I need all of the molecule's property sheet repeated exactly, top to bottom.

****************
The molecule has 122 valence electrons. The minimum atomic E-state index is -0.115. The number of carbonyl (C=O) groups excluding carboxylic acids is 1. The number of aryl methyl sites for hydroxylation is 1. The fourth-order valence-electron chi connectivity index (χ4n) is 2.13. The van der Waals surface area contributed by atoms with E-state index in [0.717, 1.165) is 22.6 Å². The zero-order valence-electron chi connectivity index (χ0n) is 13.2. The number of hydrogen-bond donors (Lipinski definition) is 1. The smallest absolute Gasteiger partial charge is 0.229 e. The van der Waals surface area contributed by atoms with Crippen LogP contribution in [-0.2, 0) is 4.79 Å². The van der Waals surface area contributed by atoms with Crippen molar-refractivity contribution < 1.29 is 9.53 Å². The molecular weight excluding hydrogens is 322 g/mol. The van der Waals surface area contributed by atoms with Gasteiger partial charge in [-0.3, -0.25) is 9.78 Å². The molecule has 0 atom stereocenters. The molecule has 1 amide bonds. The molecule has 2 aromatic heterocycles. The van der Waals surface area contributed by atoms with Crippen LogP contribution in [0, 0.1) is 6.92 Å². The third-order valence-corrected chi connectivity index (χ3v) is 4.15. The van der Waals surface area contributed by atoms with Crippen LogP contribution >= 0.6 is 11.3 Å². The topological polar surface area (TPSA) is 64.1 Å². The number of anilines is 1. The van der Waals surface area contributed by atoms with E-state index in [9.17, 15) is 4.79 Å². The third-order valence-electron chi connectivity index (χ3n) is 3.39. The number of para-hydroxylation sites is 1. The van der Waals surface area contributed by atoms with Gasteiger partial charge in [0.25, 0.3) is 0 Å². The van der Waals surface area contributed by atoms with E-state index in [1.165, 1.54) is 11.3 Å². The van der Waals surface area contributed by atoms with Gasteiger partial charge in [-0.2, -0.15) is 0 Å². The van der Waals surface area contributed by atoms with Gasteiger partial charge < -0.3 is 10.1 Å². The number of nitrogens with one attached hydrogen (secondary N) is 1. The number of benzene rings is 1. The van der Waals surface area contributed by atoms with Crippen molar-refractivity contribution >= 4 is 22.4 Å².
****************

The molecule has 122 valence electrons. The minimum atomic E-state index is -0.115. The number of carbonyl (C=O) groups excluding carboxylic acids is 1. The number of aryl methyl sites for hydroxylation is 1. The fourth-order valence-electron chi connectivity index (χ4n) is 2.13. The van der Waals surface area contributed by atoms with E-state index in [0.717, 1.165) is 22.6 Å². The zero-order valence-electron chi connectivity index (χ0n) is 13.2. The number of hydrogen-bond donors (Lipinski definition) is 1. The smallest absolute Gasteiger partial charge is 0.229 e. The van der Waals surface area contributed by atoms with Crippen LogP contribution in [-0.2, 0) is 4.79 Å². The van der Waals surface area contributed by atoms with Crippen molar-refractivity contribution < 1.29 is 9.53 Å². The molecular weight excluding hydrogens is 322 g/mol. The van der Waals surface area contributed by atoms with Gasteiger partial charge in [-0.3, -0.25) is 9.78 Å². The molecule has 0 atom stereocenters. The molecule has 1 amide bonds. The molecule has 2 aromatic heterocycles. The van der Waals surface area contributed by atoms with Crippen LogP contribution in [0, 0.1) is 6.92 Å². The third-order valence-corrected chi connectivity index (χ3v) is 4.15. The van der Waals surface area contributed by atoms with Crippen LogP contribution >= 0.6 is 11.3 Å². The topological polar surface area (TPSA) is 64.1 Å². The number of anilines is 1. The van der Waals surface area contributed by atoms with E-state index in [9.17, 15) is 4.79 Å². The third-order valence-electron chi connectivity index (χ3n) is 3.39. The number of para-hydroxylation sites is 1. The van der Waals surface area contributed by atoms with Gasteiger partial charge in [0.25, 0.3) is 0 Å². The van der Waals surface area contributed by atoms with E-state index in [1.165, 1.54) is 11.3 Å². The van der Waals surface area contributed by atoms with Gasteiger partial charge in [-0.2, -0.15) is 0 Å². The van der Waals surface area contributed by atoms with Gasteiger partial charge < -0.3 is 10.1 Å². The number of nitrogens with one attached hydrogen (secondary N) is 1. The number of benzene rings is 1. The van der Waals surface area contributed by atoms with Crippen molar-refractivity contribution >= 4 is 22.4 Å².